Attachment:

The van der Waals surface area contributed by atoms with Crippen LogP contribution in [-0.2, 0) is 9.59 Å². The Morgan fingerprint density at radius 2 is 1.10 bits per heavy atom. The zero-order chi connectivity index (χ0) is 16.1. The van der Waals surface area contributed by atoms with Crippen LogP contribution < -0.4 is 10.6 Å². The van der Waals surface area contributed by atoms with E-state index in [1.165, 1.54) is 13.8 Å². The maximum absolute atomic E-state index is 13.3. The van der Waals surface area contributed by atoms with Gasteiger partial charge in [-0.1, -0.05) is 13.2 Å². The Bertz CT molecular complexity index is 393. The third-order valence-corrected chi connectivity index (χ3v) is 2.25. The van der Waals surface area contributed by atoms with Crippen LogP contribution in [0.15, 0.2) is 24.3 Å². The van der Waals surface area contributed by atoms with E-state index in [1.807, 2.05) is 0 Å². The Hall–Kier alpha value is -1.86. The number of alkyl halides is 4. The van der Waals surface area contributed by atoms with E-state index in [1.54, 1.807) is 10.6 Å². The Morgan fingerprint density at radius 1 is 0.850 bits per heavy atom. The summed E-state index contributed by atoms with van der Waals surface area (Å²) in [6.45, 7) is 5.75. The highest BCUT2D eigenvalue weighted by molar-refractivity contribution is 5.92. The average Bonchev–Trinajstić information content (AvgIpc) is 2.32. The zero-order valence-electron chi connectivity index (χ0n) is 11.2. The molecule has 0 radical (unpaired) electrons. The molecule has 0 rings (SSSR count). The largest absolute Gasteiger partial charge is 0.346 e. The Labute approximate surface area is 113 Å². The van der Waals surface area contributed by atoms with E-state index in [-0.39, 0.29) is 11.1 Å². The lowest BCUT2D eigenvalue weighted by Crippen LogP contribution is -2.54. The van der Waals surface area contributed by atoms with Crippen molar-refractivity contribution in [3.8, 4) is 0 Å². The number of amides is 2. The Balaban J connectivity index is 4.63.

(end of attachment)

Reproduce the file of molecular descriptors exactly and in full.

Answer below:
The van der Waals surface area contributed by atoms with Crippen LogP contribution in [-0.2, 0) is 9.59 Å². The Morgan fingerprint density at radius 2 is 1.10 bits per heavy atom. The zero-order chi connectivity index (χ0) is 16.1. The van der Waals surface area contributed by atoms with Crippen LogP contribution < -0.4 is 10.6 Å². The van der Waals surface area contributed by atoms with E-state index in [1.165, 1.54) is 13.8 Å². The maximum absolute atomic E-state index is 13.3. The van der Waals surface area contributed by atoms with Gasteiger partial charge in [-0.1, -0.05) is 13.2 Å². The Bertz CT molecular complexity index is 393. The third-order valence-corrected chi connectivity index (χ3v) is 2.25. The van der Waals surface area contributed by atoms with Crippen LogP contribution in [0.15, 0.2) is 24.3 Å². The van der Waals surface area contributed by atoms with E-state index in [1.807, 2.05) is 0 Å². The Hall–Kier alpha value is -1.86. The number of alkyl halides is 4. The van der Waals surface area contributed by atoms with E-state index in [1.54, 1.807) is 10.6 Å². The Morgan fingerprint density at radius 1 is 0.850 bits per heavy atom. The summed E-state index contributed by atoms with van der Waals surface area (Å²) in [6.45, 7) is 5.75. The highest BCUT2D eigenvalue weighted by molar-refractivity contribution is 5.92. The average Bonchev–Trinajstić information content (AvgIpc) is 2.32. The zero-order valence-electron chi connectivity index (χ0n) is 11.2. The molecule has 0 radical (unpaired) electrons. The molecule has 0 rings (SSSR count). The largest absolute Gasteiger partial charge is 0.346 e. The Labute approximate surface area is 113 Å². The van der Waals surface area contributed by atoms with E-state index in [-0.39, 0.29) is 11.1 Å². The lowest BCUT2D eigenvalue weighted by Crippen LogP contribution is -2.54. The van der Waals surface area contributed by atoms with Crippen molar-refractivity contribution in [3.8, 4) is 0 Å². The number of amides is 2. The Balaban J connectivity index is 4.63.